Let me state the single epistemological assumption that has exercised my thinking and which has forced me to undertake the present investigation: There are NO pure (i.e. unmediated) experiences.Steven T. Katz, Language, Epistemology and Mysticism
Let me state straight out that Steven T. Katz is wrong. This is a fundamental issue in understanding experiencing God, and Katz is dead wrong about this. But, let me backtrack a little to catch you up…
Epistemology is the branch of philosophy that studies theories of knowledge. There is a very long and grand epistemological tradition in both eastern and western philosophy. And, although you may never have thought about it before, this question is the tipping point for understanding the experience of God.
A “mediated” experience would be one where you were primed (so to speak) to think in a certain way. So, if you are a football fan, you expect certain things from the experience of attending a foorball game. (For a humorous view of this, see the movie Coming To America, where Eddie Murphy tries to describe a football game to his boss.) Much of the time people apply what is called a “frame” to their experiences, which provides a certain way of thinking, behaving, and experiencing things.
That is to say, all experience is processed through, organized by, and makes itself available to us in extremely complex epistemological ways.Katz, ibid
That’s the normal way of life. The important question — and the one that Katz gets wrong — is whether every experience is mediated. The frame that one puts on a situation (i.e., the things that mediate the experience) are an artifact of language, and thus those experiences outside of the frame are not able to be described. This is the essence of what makes an experience mystical: it is outside of all of our frames and is thus not mediated. He goes on thus:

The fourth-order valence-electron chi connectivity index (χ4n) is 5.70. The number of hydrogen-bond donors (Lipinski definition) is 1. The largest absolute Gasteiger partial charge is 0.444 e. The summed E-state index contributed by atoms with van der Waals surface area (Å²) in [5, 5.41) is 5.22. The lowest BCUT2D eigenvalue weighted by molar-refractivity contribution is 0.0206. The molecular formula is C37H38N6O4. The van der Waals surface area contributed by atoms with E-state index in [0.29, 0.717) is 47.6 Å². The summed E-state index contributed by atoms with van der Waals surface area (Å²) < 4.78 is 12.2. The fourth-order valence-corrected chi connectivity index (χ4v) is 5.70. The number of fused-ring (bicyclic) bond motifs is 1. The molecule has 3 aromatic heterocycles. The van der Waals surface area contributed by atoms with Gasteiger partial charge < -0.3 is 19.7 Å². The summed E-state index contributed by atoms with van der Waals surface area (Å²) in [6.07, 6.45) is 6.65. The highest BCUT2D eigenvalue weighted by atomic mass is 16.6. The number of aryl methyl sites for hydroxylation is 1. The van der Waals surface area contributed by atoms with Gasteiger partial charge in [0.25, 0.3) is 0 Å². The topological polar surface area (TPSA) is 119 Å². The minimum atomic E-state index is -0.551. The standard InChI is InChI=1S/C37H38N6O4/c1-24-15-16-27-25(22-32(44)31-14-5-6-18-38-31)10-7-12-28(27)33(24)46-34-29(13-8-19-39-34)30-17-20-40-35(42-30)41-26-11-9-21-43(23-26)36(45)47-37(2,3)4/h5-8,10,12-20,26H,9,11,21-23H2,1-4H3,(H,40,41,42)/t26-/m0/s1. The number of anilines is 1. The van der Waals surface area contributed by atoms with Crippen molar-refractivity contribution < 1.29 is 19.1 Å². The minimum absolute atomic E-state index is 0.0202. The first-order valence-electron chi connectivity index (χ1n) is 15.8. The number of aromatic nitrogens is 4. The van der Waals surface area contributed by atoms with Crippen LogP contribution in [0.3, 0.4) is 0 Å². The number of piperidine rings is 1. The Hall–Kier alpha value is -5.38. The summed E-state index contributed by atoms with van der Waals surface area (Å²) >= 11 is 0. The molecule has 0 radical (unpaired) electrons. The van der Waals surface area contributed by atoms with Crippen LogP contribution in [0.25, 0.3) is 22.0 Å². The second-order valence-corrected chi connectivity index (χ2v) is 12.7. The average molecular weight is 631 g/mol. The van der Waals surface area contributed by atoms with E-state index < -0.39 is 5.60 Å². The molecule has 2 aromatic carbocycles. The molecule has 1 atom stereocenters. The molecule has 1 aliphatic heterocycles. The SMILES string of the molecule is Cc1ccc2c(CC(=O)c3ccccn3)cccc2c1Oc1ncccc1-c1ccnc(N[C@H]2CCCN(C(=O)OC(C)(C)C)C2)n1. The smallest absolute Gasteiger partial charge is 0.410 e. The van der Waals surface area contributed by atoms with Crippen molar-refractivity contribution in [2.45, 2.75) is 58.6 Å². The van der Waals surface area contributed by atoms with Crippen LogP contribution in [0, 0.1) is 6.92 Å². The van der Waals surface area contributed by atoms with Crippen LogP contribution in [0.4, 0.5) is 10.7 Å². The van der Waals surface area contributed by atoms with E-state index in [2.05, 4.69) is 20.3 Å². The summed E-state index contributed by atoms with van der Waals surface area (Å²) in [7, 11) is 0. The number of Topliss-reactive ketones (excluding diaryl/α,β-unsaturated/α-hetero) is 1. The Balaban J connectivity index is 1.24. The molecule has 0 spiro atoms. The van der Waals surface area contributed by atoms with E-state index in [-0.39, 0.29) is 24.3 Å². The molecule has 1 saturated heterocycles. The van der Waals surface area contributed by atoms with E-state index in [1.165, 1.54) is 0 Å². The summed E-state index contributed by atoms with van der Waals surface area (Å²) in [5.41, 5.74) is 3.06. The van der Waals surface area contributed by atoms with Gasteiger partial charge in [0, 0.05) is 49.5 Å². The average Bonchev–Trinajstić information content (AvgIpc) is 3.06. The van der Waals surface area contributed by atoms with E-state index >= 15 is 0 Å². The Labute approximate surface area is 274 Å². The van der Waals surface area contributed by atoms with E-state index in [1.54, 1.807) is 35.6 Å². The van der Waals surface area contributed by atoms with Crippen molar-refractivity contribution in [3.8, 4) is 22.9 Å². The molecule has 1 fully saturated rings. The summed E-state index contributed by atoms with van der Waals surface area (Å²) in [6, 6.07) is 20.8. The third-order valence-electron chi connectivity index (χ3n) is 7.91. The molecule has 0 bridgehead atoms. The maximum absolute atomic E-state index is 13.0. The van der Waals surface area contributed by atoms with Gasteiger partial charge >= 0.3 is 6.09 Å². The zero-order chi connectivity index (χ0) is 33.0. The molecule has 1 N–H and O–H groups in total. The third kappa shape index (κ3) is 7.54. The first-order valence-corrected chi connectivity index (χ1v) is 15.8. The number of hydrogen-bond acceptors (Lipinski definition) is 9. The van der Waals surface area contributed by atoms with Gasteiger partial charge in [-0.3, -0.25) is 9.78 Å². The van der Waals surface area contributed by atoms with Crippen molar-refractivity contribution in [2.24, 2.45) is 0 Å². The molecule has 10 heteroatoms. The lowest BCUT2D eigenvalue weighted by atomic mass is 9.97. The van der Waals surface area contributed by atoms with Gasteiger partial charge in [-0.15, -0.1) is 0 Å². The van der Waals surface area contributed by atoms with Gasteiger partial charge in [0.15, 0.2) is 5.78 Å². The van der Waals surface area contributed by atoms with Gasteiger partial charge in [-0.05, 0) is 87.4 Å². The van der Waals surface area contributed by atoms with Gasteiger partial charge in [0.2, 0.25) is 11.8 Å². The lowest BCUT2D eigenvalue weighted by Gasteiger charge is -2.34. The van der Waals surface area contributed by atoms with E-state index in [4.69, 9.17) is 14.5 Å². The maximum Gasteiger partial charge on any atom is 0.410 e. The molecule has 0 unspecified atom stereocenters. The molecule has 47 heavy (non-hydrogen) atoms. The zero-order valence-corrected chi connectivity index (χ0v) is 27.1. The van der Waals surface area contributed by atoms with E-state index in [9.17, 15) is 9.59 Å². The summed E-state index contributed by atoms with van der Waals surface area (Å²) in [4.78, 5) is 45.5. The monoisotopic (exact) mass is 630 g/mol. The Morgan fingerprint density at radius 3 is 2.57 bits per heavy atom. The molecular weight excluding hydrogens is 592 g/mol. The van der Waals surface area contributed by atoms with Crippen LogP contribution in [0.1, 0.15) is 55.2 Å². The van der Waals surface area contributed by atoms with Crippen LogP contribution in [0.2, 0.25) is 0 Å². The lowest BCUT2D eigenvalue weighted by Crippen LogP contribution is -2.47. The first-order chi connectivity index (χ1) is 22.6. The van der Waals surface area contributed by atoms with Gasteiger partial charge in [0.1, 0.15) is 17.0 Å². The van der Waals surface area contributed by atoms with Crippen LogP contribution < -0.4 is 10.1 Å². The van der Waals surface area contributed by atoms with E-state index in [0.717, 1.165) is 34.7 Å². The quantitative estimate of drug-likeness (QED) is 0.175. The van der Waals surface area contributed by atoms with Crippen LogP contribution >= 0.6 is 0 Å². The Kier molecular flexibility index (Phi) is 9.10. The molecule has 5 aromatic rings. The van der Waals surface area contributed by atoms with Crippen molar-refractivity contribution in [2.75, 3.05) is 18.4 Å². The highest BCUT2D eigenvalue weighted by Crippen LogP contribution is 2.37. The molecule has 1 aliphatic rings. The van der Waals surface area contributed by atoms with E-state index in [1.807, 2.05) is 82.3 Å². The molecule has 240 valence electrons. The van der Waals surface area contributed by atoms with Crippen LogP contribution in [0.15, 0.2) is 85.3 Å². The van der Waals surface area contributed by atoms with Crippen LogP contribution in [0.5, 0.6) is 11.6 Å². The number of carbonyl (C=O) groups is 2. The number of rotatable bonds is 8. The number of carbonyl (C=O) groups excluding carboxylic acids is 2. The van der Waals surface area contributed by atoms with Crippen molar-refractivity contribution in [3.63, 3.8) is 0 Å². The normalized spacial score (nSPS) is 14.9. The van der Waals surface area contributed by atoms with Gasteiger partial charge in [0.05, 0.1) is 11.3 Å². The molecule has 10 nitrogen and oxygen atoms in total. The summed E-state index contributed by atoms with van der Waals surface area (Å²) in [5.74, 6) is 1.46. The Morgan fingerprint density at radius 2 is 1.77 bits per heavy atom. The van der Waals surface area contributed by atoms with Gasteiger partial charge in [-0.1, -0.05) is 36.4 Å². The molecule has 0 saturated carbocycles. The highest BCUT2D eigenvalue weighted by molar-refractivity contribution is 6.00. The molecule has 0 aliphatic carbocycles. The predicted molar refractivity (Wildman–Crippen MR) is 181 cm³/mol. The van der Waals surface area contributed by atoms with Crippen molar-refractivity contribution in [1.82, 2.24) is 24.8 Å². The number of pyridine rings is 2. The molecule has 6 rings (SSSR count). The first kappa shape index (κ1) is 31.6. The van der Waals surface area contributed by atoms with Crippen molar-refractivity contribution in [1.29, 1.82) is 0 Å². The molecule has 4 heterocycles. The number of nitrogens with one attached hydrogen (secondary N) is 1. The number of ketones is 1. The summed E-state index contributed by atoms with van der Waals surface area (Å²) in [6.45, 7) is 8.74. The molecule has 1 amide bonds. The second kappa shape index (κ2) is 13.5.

The significance of these considerations is that the forms of consciousness which the mystic brings to experience set structured and limiting parameters on what the experience will be, i.e., on what will be experienced, and rule out in advance what is ‘inexperienceable’ in the particular given, concrete context. Thus, for example, the nature of the Christian mystic’s pre-mystical consciousness informs the mystical consciousness such that he experiences the mystic reality in terms of Jesus, the Trinity, or a personal God, etc., rather than in terms of the non-personal, non-everything, to be precise, Buddhist doctrine of nirvana.Katz, ibid
This is the fundamental mistake made by people who think this way. It is not that the experience was mediated, but instead that the description of the experience is mediated. The act of putting the experience into words is the very act that forces it into a frame. Descriptions require language, and mystical language is always by necessity metaphorical. And metaphors come from one’s culture.
Experiencing God is by definition unmediated and inexplicable. Veterans say that there isn’t any way to discuss war with someone who has not been in one. Just because a vet can’t fully describe the experience doesn’t mean that war doesn’t exist. In a similar way, if you’ve not had the experience of God then you are simply out of the loop and are unable to understand. This is the essence of grace. More on this in a future post.